It is October and the women are dancing. All around the world we put on our long skirts and tight bodices, wrap ourselves in gauzy shawls, fasten jewels at our throats and bells around our ankles. We dance barefoot in temples, where we have temples; or community centers, high school gymnasiums, even bare fields. The dance is what remains the same: a sacred circle.
Garbaa, the word for the Gujarati folk dance, comes form a Sanskrit root, grb, for womb. Round and round we twirl to celebrate Navratri, the lunar festival of nine nights of dancing in honor of the goddess… As the garbaa speeds up, the cut mirrors that decorate our skirts scatter the light: swirl of dancers and audience, children, men, old people, teenagers; deities perched on altars, carved or sculpted, garlanded in gold and flowers; a moonless sky full of stars. If we could track one tiny mirror’s journey, all that it reflects and refracts, we might see the world entire.
At night we dream of circles, spinning, the earth tilting under our feet.
Last night I went to the seventh night of dancing at the Sunnyvale Hindu Temple. I went with my mother and her friend, danced up a sweat, and then took a break to walk around and hand out fliers created by Trikone urging our community to vote No on Proposition 8.
I’ve blogged earlier about my mixed feelings on the marriage issue as the hub of queer activism, but it’s also very clear that the initiative, trying to change the California Constitution in order to eliminate a civil right, is just pure hate and wedge politics. I was also really moved when I first saw the beautiful posters, which feature my friend Inder, his partner Ken, their children Mira and Kabir, and Inder’s mother, Mrs. Gurkirpal Kaur Dhillon, speaking about the importance of protecting her family.
I started by walking around and placing a few fliers here and there on tables. Then I went up to small clusters of people and asked if they were registered voters in California. It was interesting that this question was a bit threatening; there were long pauses in some cases, and one woman even started to explain that she was here on a visa, etc. I would say about two-thirds of the people I talked to said they were not voters, of whom most were probably not yet citizens. If they said no, I said thanks and walked away.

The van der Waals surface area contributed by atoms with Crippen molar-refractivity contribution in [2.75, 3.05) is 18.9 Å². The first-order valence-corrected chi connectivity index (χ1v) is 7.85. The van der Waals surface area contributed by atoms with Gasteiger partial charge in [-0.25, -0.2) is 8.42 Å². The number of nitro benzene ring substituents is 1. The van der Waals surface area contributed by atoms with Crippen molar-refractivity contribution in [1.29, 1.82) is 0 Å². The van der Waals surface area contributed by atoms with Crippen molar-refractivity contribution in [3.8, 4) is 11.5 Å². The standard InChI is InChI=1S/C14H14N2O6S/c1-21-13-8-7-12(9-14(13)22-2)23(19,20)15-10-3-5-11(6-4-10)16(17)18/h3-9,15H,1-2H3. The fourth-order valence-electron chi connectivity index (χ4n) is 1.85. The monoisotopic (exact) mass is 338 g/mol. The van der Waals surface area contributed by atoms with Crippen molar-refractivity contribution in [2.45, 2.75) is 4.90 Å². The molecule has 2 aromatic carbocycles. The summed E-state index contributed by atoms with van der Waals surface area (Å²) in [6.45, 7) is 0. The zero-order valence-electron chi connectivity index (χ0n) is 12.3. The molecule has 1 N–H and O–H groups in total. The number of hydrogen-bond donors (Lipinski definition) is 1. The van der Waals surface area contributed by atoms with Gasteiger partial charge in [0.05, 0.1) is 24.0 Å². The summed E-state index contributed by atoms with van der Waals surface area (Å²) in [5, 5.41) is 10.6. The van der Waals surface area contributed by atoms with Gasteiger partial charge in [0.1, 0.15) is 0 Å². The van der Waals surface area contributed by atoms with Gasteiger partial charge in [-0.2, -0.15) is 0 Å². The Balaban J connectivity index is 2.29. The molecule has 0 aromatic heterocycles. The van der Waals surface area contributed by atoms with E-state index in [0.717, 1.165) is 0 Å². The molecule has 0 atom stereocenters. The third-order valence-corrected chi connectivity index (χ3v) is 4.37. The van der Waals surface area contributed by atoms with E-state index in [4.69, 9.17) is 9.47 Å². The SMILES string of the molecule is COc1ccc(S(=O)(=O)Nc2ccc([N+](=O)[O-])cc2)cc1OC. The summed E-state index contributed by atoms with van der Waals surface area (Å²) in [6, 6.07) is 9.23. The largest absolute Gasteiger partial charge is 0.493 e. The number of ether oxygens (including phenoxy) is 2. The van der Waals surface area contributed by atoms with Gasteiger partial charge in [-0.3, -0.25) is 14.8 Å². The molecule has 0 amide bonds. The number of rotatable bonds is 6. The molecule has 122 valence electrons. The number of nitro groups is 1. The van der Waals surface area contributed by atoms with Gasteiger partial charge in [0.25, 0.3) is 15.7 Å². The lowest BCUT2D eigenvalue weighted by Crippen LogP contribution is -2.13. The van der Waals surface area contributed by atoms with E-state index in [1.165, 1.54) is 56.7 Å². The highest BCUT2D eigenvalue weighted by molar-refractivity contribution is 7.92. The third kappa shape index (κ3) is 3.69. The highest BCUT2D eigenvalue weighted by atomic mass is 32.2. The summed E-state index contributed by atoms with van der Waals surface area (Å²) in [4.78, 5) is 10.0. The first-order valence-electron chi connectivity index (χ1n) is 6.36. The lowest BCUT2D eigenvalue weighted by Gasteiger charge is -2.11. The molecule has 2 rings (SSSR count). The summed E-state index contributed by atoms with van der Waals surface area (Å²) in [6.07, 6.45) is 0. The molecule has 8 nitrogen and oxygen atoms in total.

If they said yes, I asked if they would like an educational flier about one of the propositions on the ballot. Then I gave them fliers, thanked them, and moved on.
Overall the response seemed friendly and open. Only one woman looked at it and gave it back to me saying, “Here, you can recycle this.” But she wasn’t scowling or anything, and smiled at me later as we were back on the dance floor. I have friends who have done a lot of canvassing and who have a whole developed patter and way of engaging people, but I felt more comfortable letting people read the flier, which really speaks for itself, and maybe take it home and consider it. I didn’t really want to have conversations or debates. It also felt respectful of the fact that people were in the middle of conversations, social activities, and a prayerful environment and were kindly letting me interrupt them.
The dancing was great, really wonderful singers and musicians, and not too crowded since it was a weeknight. I also like the short hymns we sing at the end of the night as a closing prayer. Handing out the posters felt like a lovely offering to make — a way to share more of myself during the goddess festival.